Adding that one of her interests for the future includes the possibility of converting the greenhouse to hydroponics, Kim said, “We have been making jams and jellies to sell at Farmers’ Markets, and now that the apples and blueberries are coming in, we’re making things like Apple Butter and Spiced Apple Cider Jelly!  Ray presses the apples for those, plus I make an Apple Blueberry Pecan spread that’s really good on a sweet potato biscuit with a piece of salty ham!”

Other ways they are branching out include fermenting their apples into vinegar and infusing their homemade vinegars with things like their Carolina Reaper peppers or locally grown lavender from Dreamweavers Lavender Farm in Winsor.  And their Backwoods Nut and Honey Company, which they partnered with a local beekeeper to begin, provides not only local honey but also the bees needed to pollinate all those 640 trees out in the apple orchard.

Both expressed excitement about their newest project – cohosting the first Farm to Table event in Surry County.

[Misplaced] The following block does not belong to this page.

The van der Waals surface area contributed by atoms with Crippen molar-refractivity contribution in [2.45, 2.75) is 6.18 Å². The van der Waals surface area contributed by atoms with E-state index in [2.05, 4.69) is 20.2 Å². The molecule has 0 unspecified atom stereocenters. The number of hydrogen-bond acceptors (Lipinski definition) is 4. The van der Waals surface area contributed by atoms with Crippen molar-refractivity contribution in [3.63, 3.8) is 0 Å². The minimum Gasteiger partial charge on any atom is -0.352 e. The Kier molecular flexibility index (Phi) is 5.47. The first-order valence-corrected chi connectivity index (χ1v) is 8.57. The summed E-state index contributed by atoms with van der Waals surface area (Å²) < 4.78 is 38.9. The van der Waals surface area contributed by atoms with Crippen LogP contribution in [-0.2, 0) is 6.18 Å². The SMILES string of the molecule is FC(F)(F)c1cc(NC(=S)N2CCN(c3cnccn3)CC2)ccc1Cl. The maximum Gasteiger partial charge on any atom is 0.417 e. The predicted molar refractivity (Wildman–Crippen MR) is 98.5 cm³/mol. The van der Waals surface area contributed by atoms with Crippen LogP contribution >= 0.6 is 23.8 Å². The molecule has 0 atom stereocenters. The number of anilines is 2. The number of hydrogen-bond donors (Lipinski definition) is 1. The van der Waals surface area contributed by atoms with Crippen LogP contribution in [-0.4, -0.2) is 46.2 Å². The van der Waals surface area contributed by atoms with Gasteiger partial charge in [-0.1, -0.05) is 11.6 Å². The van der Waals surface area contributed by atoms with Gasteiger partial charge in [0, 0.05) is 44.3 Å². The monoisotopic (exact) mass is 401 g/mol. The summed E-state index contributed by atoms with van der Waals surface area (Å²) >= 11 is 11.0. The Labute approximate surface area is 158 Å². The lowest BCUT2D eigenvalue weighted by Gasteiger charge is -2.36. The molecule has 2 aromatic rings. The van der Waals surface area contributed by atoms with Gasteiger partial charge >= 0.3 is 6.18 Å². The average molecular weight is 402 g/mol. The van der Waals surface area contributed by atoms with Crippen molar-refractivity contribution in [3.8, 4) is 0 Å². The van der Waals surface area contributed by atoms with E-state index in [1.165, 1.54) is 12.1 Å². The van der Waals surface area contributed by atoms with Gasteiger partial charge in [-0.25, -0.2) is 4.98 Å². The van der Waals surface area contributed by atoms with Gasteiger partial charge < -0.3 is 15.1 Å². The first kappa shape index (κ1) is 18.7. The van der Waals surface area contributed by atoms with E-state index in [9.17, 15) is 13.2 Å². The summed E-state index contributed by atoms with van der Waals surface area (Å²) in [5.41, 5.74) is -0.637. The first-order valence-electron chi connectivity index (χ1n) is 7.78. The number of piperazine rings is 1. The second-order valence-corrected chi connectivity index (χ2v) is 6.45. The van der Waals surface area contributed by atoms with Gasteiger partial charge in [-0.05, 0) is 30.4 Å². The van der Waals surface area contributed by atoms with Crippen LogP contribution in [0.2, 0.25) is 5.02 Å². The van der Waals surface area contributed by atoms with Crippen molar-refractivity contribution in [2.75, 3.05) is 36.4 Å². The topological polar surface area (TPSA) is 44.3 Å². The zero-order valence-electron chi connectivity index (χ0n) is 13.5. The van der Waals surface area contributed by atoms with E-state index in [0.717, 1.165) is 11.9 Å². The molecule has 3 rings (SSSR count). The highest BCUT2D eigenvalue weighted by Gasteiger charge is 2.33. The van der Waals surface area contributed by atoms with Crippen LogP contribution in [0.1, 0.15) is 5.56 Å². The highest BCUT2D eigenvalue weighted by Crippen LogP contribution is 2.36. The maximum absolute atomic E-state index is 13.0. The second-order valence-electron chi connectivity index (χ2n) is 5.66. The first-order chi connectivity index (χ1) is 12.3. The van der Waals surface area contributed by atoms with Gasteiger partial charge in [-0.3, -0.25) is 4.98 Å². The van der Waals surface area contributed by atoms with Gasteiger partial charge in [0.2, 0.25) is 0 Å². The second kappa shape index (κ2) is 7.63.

“After nine years, we’re partnering with Simply Prepared for You out of Sedley, and their chef - grounded in nutrition – has put together a very special evening right here on the farm!” Kim said. “Everything from the ingredients in the dishes to the wine to even the citronella candles for the tables will be coming from local producers! We’ve tried to bring together as many people from this area as possible to showcase what our area has to offer because we believe strongly in supporting the community in which you live and the surrounding area.”

She said that the June 26 event will serve as a milestone on their journey toward promoting fresh, wholesome, delicious, locally raised food as guests will be served from a specially planned menu featuring items from Red Barn Berkshires, Sycamore Springs Farm, Hampton Roads Winery, The Claremont Candle Company, Dream Weavers Lavender Farm, Northwest Crumbs, and Backwoods Nut & Honey Company.

Yet another thing that the two are excited about is their new LOVE sign, part of the statewide LOVEworks program growing out of the 50-year-old Virginia is for Lovers tourism effort.

“There are more than 275 signs across the state now,” said Ray, “And we’re really proud to have the first one in Surry County.  This will really put us on the map – literally – as part of the LOVEworks program includes an online map showing locations across the state where the signs are located and urging locals and tourists alike to visit each one and have their pictures made with the signs for backdrops for special occasions such as engagements, family photos, and memorable road trips.”